The Impression Suzuki Roshi Made on 15-Year Old Me

Suzuki Roshi

At one of the high points in my life, at the tender age of 15, I met Suzuki Roshi at Tassajara Zen Mountain Center in California. My mother, Carol Star Safer, a visionary artist and spiritual seeker, had heard about his monastery from her artist friends. She suggested we go there for a “family vacation!” We were living in Malibu at the time. It was the summer of 1968. On a Friday night, we all piled into the Buick station wagon with my father, David, at the wheel, mother riding shotgun, and my sister and me in the back seat. We wended our way on a six-hour drive through Santa Barbara and San Luis Obispo, into Carmel Valley, and finally climbing the long dirt road that led to Tassajara. We arrived just before dawn. My father’s voice woke us up. The first thing I saw was a monk—bald headed and robed—not 10 feet away, striking a gong. It was the most outlandish thing I’d ever seen! As we rolled into the parking area, Dad said matter-of-factly, “I think they need me back at the office.” My dad was open minded, but he knew his limits!

Fifteen-year-old Andrew Safer

Dad unloaded the car and after making sure we were being looked after, announced he will come back to pick us up on Sunday afternoon. And with that, the family car disappeared out of sight. Later that morning, we were all standing outside among the beautiful trees when a monk pointed out Suzuki Roshi, maybe 20 feet away. He brought us over and introduced us. I was surprised at how short Roshi was. I said my name and extended my hand. As we were shaking hands, I looked into his eyes. They seemed black, and it felt like I was falling in, as in, falling into infinity. That was a first for me, and has stayed with me to this day. I associate that vastness with the “big mind” Roshi talks about in Zen Mind, Beginner’s Mind.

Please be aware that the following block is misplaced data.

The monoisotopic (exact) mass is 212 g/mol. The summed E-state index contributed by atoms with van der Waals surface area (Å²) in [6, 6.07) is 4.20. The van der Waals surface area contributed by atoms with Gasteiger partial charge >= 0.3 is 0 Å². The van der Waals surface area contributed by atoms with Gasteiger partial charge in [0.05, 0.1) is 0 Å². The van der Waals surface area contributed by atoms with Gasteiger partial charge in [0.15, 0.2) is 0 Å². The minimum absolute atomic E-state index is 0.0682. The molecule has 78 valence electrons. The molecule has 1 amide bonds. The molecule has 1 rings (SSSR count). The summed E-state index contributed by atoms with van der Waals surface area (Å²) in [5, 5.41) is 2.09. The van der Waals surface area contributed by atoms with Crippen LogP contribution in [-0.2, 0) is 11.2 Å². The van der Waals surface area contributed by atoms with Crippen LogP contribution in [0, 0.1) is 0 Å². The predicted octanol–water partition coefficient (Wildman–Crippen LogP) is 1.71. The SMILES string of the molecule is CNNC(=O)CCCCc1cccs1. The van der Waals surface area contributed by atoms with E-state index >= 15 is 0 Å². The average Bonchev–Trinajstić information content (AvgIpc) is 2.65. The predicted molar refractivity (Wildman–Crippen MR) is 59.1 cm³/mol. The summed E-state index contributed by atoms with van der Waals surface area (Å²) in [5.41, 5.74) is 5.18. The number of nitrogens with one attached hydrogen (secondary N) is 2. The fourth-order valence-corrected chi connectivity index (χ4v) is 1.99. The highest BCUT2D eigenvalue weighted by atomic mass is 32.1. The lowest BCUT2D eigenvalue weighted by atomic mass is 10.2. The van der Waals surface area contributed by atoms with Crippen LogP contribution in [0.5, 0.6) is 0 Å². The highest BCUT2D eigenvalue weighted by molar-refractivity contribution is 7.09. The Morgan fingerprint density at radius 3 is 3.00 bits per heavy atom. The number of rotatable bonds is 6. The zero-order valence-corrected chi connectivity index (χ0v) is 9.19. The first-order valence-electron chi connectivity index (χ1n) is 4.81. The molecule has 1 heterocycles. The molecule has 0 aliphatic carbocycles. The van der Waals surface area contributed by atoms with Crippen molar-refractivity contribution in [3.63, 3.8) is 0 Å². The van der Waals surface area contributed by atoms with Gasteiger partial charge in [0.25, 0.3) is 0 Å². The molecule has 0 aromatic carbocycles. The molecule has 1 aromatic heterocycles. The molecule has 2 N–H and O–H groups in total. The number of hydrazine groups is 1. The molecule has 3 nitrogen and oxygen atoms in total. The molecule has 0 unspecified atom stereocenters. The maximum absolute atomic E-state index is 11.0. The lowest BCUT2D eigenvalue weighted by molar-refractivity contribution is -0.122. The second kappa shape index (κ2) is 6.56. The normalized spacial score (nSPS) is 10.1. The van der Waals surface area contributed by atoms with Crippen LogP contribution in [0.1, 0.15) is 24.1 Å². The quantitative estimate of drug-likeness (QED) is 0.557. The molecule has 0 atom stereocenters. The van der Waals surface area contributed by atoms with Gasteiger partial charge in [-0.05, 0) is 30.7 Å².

During our stay at Tassajara, I walked around with a copy of The Teachings of the Compassionate Buddha, which my mom had given me, reading snippets here and there. We received meditation instruction and chanted the Heart Sutra with the monks. I took home a copy of the Heart Sutra in Japanese with the English translation underneath: MA KA HAN YA HARAMITA SHIN GYO…It had been printed on a double-sided sheet of thick, high-quality grey paper with a ragged edge. When we got home, I taped this prized chant to the wall beside my bed, and memorized as much as I could.

Besides our meeting, the only other time I saw Roshi was in the zendo—a smallish building with tatami mats on the floor where the monks practiced zazen. I’m recalling eight to ten monks had gathered there, with Roshi seated on the dais. What I remember about his talk, delivered in halting English, is that he said we are fastidious about the way we eat. We put our meat on one part of the plate, segregate the carrots in their own pile—not touching the meat—and the mashed potatoes are piled on their own. Then we proceed to eat, and it all ends up here, pointing to his stomach! His laugh was contagious.

After that weekend, I practiced zazen as best I could through the rest of high school and into university. I received further instruction from Kobun Chino Sensei (later Roshi) of Haiku Zendo in Los Altos and Jiyu Kennett Roshi of Shasta Abbey in Mount Shasta, California. All this to say I was a dyed-in-the-wool Zen student by the time I landed in Berkeley five years later, in 1973. I’m not 100 per cent sure where this took place—either the Berkeley Dharmadhatu or the Berkeley Zen Center. Several of us were seated around a table with Ed Brown. (Ed Brown is the author of The Tassajara Bread Book and editor of Not Always So by Suzuki Roshi). He was telling us about Chogyam Trungpa, Rinpoche who was coming to San Francisco to teach a 10-day seminar (on The Nine Yanas of Tibetan Buddhism).

“Is it Zen?” I asked.

“No, it’s Tibetan Buddhism,” Brown replied.

“Well then, I’m not interested,” I declared, proud to display myself as a serious Zen student. Ed Brown explained that Chogyam Trungpa, Rinpoche and Suzuki Roshi were very close, and again urged me to go and check it out for myself. The fact that this message was coming from a senior Zen practitioner wasn’t lost on me, but the clincher was: if this Tibetan teacher was good enough for Suzuki Roshi, he was good enough for me! I went to the seminar—again with my mother—became Rinpoche’s student, and moved to Rocky Mountain Dharma Center (now Shambhala Mountain Center) immediately afterwards. The rest, as they say, is history.

Andrew Safer is a mindfulness instructor and trainer, program developer, workshop facilitator, and writer. A 49-year practitioner of mindfulness-awareness and Zen meditation, he began practicing in the Zen tradition in 1968 while in high school in California, and then continued as a student of Trungpa Rinpoche over the ensuing decades. Andrew became an authorized meditation instructor after completing training with Shambhala International in Halifax in 1993. He moved to St. John’s, Newfoundland with his wife, Catherine Hogan Safer, in 2008 and began offering mindfulness workshops through the Family Life Bureau, Archdiocese of St. John’s, in 2010.